Wedding Planner Q&A – “What Needs to Be Included in a Wedding Planning Proposal?”

 

5 Tips for Writing a Wedding Planning Proposal

To get a bride to hire you as her wedding planner, you need to write a proposal that shows you clearly understand her wedding planning problems and can solve them. You’ll need to first take the time to interview her then you can follow the tips I offer below to write a winning proposal.

Question

I had a 15-minute conversation over the phone with a bride who is having a destination wedding. She is going to work with the coordinator at her venue on the day of. However, from our conversation, I gathered that she wants a planner here to provide her direction throughout the process and with timelines, invitations, welcome guest bags and favors.

She wanted a proposal, but I told her I would need a better sense of my level of involvement to be accurate. Can you give me a general idea of what I need to put in a proposal?

Answer

I agree that you need more information to be able to provide her with a proposal. You want to qualify a bride before you take the time to write a detailed proposal or you’ll be wasting time and energy on brides who are just price shopping.

After you are clear about what she needs and that she is serious about using your services, use these 5 tips for writing a proposal:

1) Focus on the bride

Don’t write about how much you love weddings, concentrate on the bride and proving to her how well you understand her needs and problems.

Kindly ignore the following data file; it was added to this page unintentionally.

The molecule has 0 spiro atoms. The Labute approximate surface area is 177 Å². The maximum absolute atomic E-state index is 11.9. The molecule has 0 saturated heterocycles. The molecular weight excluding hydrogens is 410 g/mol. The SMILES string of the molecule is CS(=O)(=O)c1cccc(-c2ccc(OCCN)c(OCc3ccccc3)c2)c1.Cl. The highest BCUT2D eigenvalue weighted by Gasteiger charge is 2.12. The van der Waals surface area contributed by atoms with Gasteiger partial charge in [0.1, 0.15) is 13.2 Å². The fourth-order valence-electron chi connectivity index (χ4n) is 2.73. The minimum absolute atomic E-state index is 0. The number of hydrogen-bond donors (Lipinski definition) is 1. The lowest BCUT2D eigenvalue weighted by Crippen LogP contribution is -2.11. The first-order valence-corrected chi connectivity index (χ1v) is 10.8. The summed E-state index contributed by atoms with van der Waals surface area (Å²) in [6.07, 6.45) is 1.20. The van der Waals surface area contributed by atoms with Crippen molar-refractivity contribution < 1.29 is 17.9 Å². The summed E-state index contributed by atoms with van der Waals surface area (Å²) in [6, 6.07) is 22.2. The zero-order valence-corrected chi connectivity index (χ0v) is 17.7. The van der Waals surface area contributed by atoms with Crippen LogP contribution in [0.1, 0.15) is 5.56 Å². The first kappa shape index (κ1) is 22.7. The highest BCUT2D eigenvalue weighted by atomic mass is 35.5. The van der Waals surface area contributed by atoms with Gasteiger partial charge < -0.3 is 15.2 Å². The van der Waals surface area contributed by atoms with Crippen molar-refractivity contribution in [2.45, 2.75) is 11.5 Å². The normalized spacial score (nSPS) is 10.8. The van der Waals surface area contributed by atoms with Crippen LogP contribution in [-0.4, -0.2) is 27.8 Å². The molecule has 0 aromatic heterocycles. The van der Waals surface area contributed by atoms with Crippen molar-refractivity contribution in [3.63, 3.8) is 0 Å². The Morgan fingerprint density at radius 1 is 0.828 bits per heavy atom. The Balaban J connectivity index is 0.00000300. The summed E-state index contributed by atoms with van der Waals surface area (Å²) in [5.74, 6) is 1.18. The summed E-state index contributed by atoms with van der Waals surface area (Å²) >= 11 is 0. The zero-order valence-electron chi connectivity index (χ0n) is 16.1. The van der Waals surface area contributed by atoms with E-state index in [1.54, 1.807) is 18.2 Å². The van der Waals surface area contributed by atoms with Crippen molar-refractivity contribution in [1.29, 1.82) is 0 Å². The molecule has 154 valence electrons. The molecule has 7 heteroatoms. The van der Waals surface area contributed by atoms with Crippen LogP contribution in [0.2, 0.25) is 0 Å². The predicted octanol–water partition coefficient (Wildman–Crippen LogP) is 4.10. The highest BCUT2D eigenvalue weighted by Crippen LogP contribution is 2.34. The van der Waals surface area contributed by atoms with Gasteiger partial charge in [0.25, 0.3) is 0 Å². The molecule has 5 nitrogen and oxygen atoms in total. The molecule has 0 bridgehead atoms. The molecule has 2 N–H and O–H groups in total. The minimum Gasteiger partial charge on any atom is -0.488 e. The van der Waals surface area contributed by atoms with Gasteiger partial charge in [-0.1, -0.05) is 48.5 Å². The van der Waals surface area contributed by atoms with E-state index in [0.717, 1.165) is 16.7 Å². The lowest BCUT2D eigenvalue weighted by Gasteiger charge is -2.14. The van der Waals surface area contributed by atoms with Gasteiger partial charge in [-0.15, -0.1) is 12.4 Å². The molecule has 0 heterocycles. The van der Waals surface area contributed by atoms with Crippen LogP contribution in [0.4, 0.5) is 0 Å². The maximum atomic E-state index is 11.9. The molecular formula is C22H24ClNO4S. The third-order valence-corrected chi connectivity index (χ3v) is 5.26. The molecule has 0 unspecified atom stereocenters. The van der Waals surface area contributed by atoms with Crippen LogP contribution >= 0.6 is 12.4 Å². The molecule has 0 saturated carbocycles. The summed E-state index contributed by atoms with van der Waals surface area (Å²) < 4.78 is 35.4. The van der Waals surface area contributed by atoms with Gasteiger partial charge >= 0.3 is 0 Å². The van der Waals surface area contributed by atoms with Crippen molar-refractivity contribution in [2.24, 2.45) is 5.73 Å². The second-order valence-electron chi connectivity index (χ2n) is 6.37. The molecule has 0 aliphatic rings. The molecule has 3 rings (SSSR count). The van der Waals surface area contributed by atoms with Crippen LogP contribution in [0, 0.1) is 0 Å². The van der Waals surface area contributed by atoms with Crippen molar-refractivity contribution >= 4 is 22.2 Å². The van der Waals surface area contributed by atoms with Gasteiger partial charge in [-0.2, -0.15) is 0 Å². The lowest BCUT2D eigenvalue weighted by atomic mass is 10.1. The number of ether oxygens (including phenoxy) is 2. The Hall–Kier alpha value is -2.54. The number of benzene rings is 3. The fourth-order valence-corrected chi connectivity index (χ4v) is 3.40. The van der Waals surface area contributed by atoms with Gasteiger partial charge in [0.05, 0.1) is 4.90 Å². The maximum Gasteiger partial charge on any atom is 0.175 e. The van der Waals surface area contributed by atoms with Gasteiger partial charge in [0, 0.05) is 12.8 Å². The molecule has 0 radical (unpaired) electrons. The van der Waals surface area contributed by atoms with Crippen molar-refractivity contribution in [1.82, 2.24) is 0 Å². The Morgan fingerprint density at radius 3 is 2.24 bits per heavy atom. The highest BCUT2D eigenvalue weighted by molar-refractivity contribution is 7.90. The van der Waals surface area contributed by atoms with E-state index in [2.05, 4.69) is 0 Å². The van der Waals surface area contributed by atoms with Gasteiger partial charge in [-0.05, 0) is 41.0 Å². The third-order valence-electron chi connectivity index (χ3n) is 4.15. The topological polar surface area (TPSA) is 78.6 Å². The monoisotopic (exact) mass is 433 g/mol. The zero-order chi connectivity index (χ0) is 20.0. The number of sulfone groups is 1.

2) Sell your benefits

Explain how well your knowledge, skills, experience and connections with top-quality wedding vendors will help solve her wedding planning problems and banish her stress.

3) Tell her about your services

Be specific about the services and products you would be providing and how she will benefit from them. Also, explain your rates and payments terms.

4) Give an expiration date

The proposal should have an expiration date after which the rates in the proposal could change. An expiration date will let a bride know she needs to take action quickly and doesn’t commit you to the same price if the bride doesn’t make up her mind until after your rates have changed.

5) Make sure your proposal looks professional

Carefully edit and proofread your proposal. If you’re sending or giving the bride a hard copy, print it on your company letterhead. If you’re emailing it, make it a secure PDF document so it can’t be altered and it’s easy to read no matter what type of software or hardware the bride uses.

Arrange an appointment to review your proposal with your bride to discuss any questions she might have. If she agrees to your proposal, have her sign it, then get her signature on a detailed contract and request a deposit so you can start planning her wedding right away.

And if you have a pressing question about starting or running your wedding planning business, you can send me an email at questions@sharonhill.com. I’ll answer them on this blog or in my ezine, “Wedding Planner Tips,” which you can subscribe to here.



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